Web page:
First, you will need to gather supplies for this project. Most of these items you may already have in your home.
Safety glasses or goggles
Box of baking soda
Adjustable pliers with insulated handles
Screwdrivers with insulated handles
A small, stiff-bristled brush (an old toothbrush will work just fine!)
Assorted small open-end and box wrenches
Small metal or plastic scraper
Special battery tools, including a cable puller and cable
terminal cleaning brushes
A turkey baster or small funnel
All-purpose household cleaner in a spray bottle
Sponges or clean cloths
A source of ample clean water such as a garden hose or a large
bucket and sponge
Rubber gloves for protecting your hands
There are a few safety tips to keep in mind when getting ready to clean the battery. First of all, you safety glasses and gloves must be worn to protect your eyes and skin from sulfuric acid that can linger in the corrosion deposits. Also, this material can eat away at your car’s paint, so keep it away from that as well.
Because the amount of dirt and corrosion on batteries may differ from one another, battery cleaning will vary, so some of the steps below may or may not need to be performed. Sometimes, to thoroughly remove severe corrosion and dirt, you may even need to remove the battery from the vehicle.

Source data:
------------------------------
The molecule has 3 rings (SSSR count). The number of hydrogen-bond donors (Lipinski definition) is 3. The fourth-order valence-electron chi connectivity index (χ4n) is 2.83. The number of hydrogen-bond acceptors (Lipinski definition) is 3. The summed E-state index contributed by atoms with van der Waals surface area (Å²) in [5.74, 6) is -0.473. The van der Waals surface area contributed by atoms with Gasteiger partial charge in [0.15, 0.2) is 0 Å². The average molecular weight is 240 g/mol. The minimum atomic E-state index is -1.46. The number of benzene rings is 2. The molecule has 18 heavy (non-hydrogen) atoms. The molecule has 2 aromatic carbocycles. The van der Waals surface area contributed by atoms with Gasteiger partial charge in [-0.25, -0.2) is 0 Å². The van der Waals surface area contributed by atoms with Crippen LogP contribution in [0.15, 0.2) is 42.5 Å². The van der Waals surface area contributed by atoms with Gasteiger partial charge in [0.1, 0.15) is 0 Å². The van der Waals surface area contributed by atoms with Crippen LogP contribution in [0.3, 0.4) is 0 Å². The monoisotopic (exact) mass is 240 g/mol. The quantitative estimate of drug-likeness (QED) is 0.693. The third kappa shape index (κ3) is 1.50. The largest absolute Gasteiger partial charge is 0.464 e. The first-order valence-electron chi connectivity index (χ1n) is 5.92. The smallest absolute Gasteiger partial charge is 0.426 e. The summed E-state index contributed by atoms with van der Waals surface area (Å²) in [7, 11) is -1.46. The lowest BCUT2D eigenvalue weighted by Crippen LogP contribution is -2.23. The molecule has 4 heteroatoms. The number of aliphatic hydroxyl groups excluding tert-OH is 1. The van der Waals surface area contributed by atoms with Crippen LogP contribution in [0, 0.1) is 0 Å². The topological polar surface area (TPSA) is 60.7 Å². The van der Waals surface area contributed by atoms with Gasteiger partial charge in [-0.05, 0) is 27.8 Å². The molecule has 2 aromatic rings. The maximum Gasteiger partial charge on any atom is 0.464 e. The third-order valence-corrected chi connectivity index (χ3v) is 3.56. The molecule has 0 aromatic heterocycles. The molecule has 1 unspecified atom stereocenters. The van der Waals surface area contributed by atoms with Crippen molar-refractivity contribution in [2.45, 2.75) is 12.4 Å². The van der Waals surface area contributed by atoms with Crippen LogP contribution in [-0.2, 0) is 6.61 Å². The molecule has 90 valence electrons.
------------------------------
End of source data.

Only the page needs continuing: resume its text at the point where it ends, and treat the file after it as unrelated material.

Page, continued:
First, scrape off any white or greenish corrosion deposits with the stiff-bristled brush or small metal or plastic scraper. Next, use the solution of baking soda mixed with water, approximately one heaping tablespoon to each pint of water. Carefully apply it to the outside of the battery and its cable connections with the turkey baster or small funnel. Then, you can use your brush to work the baking soda solution into the heavily corroded areas. If you find that the cable clamps or terminals are badly corroded at the battery, you can disconnect them for easier cleaning. For this, you may need to use pliers, assorted wrenches and a small battery cable puller to disconnect them. You should disconnect the negative first, followed by the positive.
Then, use your battery cable scrapers or brush to remove the corrosion from the terminals, battery posts and hold down clamps and brackets. Flush these parts with your baking soda solution to rid them of any trace of corrosion. After this, wash the outside of the battery, the cable ends and the hold down parts with a liquid cleaner in a spray bottle. After that, use a sponge or rag to get off any remaining dirt or grease. After everything is clean, dry off the battery and all its parts with a dry rag or cloth.
The final step is just reinstalling any part that was removed and tightening everything so it is secure. Reconnect the battery, positive cable first. You’re done! You’re battery is now safe and clean.